Out of nowhere, a clone of the popular and well-respected data breach platform ‘Have I Been Pwned’ (HIBP) has popped up and is looking to extort you of Bitcoin (or other cryptos) to protect your leaked data from prying eyes.

This fake website claims to have data of over 1.4 billion compromised user accounts and associated passwords. It functions in a manner similar to HIBP, meaning you’re free to search for your leaked data, but there’s a catch. This website will display your password in plain text, making it visible to any and all.

This is a troubling fact, for which the cloned website has come up with the perfect plan to make money. It is asking you for a one-time crypto donation (read ransom) in the form of Bitcoin, Ethereum, Bitcoin Cash, or Litecoin to hide your all leaked passwords.

Note: If you’re unfamiliar with the functionality of Have I Been Pwned, it’s an online database for leaked credentials and data dumps. You can check whether your account (e-mail address) was compromised in the past or not.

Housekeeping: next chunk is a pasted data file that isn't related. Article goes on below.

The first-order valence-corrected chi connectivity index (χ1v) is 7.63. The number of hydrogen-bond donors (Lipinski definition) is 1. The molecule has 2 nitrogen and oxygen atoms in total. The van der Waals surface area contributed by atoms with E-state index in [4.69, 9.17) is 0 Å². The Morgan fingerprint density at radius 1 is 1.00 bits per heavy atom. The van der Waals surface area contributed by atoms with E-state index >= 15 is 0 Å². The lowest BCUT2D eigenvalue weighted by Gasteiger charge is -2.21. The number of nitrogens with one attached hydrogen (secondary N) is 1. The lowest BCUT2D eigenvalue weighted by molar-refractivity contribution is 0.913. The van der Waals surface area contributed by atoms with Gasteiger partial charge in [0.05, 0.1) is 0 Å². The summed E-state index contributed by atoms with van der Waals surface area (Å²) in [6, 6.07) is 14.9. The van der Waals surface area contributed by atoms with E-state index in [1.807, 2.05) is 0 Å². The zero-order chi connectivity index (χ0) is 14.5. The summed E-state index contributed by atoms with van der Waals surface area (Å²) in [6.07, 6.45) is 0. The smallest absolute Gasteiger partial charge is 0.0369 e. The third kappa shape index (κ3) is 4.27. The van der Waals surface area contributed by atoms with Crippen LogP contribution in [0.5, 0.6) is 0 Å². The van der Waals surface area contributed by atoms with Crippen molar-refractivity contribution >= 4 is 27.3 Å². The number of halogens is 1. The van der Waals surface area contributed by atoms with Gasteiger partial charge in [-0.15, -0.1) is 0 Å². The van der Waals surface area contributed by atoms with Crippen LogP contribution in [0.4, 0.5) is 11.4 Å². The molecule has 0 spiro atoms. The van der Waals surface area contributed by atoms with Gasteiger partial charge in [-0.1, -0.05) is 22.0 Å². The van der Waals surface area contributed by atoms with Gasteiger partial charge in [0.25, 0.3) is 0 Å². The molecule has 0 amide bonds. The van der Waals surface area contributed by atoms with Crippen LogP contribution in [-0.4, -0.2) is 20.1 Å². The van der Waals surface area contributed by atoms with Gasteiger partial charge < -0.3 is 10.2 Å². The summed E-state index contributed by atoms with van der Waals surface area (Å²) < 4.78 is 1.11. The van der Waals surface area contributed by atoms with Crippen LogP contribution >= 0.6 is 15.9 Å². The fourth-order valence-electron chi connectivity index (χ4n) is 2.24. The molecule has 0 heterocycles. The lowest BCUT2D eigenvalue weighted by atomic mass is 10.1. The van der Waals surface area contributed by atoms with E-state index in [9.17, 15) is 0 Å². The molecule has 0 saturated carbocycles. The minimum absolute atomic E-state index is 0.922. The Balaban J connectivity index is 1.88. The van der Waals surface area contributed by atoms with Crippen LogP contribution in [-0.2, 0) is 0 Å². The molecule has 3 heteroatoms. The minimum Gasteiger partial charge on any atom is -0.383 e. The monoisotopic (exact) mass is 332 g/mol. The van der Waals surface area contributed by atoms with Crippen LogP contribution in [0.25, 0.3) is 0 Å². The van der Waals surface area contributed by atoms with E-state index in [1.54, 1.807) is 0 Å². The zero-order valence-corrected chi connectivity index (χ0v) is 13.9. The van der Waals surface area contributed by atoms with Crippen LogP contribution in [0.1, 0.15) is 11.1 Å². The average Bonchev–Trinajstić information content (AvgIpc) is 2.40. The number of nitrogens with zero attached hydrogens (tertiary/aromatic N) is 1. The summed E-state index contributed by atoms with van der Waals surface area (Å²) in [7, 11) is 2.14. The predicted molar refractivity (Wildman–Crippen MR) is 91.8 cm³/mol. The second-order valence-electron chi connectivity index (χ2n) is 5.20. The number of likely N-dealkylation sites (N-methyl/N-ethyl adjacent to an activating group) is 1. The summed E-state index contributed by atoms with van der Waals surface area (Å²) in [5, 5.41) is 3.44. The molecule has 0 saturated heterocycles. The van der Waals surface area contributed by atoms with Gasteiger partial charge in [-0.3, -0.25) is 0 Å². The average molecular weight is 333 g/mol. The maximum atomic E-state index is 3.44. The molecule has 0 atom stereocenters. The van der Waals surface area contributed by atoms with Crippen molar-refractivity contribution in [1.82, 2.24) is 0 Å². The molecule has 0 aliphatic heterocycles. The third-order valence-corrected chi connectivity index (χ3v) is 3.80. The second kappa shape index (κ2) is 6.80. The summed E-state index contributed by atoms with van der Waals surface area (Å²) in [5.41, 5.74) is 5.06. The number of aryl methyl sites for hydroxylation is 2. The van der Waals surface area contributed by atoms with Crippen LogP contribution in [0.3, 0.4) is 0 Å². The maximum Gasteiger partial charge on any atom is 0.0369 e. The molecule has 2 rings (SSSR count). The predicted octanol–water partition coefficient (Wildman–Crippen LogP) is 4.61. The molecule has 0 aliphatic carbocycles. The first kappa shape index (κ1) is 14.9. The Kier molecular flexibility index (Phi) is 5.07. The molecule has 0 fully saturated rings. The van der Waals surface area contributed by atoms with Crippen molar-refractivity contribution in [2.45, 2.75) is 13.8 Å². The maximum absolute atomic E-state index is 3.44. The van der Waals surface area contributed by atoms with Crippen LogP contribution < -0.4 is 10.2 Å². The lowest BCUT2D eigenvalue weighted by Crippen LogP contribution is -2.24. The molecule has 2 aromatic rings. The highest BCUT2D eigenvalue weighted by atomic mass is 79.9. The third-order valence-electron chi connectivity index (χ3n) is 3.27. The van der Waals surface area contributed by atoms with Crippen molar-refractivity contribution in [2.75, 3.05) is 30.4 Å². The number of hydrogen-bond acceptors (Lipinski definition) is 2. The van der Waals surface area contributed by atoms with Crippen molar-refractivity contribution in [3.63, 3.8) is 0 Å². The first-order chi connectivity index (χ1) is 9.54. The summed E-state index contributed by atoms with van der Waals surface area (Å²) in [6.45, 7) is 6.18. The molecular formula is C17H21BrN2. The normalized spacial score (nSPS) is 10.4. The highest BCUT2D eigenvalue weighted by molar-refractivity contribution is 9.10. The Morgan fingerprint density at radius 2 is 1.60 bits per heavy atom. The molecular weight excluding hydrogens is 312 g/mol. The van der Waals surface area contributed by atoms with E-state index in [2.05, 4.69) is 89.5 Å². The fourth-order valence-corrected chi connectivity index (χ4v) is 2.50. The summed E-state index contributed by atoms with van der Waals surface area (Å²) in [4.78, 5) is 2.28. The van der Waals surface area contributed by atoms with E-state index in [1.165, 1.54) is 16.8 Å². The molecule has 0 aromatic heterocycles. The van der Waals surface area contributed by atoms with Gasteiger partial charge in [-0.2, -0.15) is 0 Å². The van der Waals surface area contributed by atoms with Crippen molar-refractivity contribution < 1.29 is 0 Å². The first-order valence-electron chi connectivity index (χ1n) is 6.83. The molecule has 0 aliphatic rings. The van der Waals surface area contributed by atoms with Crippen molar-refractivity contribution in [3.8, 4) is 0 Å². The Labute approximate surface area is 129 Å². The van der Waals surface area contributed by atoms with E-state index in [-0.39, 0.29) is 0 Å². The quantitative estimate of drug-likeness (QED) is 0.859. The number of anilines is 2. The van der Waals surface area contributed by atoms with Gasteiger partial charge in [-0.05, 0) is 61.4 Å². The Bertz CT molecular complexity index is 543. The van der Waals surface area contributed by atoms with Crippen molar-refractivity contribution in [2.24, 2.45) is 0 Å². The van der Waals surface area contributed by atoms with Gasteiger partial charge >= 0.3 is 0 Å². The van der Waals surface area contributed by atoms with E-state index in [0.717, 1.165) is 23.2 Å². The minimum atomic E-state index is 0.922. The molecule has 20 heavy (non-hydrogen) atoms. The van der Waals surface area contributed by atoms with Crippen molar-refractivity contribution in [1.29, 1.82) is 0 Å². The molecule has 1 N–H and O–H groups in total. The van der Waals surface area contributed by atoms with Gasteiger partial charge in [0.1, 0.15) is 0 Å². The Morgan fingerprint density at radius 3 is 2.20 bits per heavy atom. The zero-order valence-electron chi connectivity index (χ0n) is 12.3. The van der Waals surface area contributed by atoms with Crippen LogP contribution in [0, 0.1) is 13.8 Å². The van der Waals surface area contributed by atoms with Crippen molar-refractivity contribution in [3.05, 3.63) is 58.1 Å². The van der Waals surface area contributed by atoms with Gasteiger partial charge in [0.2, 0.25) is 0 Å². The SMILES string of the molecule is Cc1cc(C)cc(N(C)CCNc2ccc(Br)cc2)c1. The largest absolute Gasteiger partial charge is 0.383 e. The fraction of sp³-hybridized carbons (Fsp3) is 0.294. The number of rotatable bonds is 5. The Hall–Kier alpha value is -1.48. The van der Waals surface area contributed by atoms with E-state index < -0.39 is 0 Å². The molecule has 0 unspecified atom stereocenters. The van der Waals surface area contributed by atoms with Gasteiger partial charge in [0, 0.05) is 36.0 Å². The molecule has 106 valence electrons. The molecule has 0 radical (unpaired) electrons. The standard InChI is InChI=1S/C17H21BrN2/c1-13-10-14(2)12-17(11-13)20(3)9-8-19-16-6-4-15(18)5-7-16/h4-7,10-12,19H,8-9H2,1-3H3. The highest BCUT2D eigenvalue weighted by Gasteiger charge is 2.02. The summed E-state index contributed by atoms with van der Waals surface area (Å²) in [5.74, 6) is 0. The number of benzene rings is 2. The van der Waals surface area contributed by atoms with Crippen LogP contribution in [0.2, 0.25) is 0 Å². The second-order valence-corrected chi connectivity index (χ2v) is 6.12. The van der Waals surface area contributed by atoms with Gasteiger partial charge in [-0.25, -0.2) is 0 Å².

This website was first discovered by journalist Daniel Verlaan and the legitimacy of the data has been confirmed by The Next Web. It’s been found that the database has been lifted from a public torrent and could be years old. Verlaan also has reason to believe that the data is similar to that stored by popular breach lookup service Gotcha.

The platform hasn’t garnered much traffic and no one seems to have fallen for the scam, where you need to fess out a $10 Bitcoin (or other cryptocurrencies) donation to protect your data.

It is also not sure of its business model, if you want to call it that, and has now shifted to using your computer resources in the background via in-browser crypto miners. It means you nothing to worry about, but changing your age-old passwords and switching 2-factor authentication on for your online accounts will be a good idea.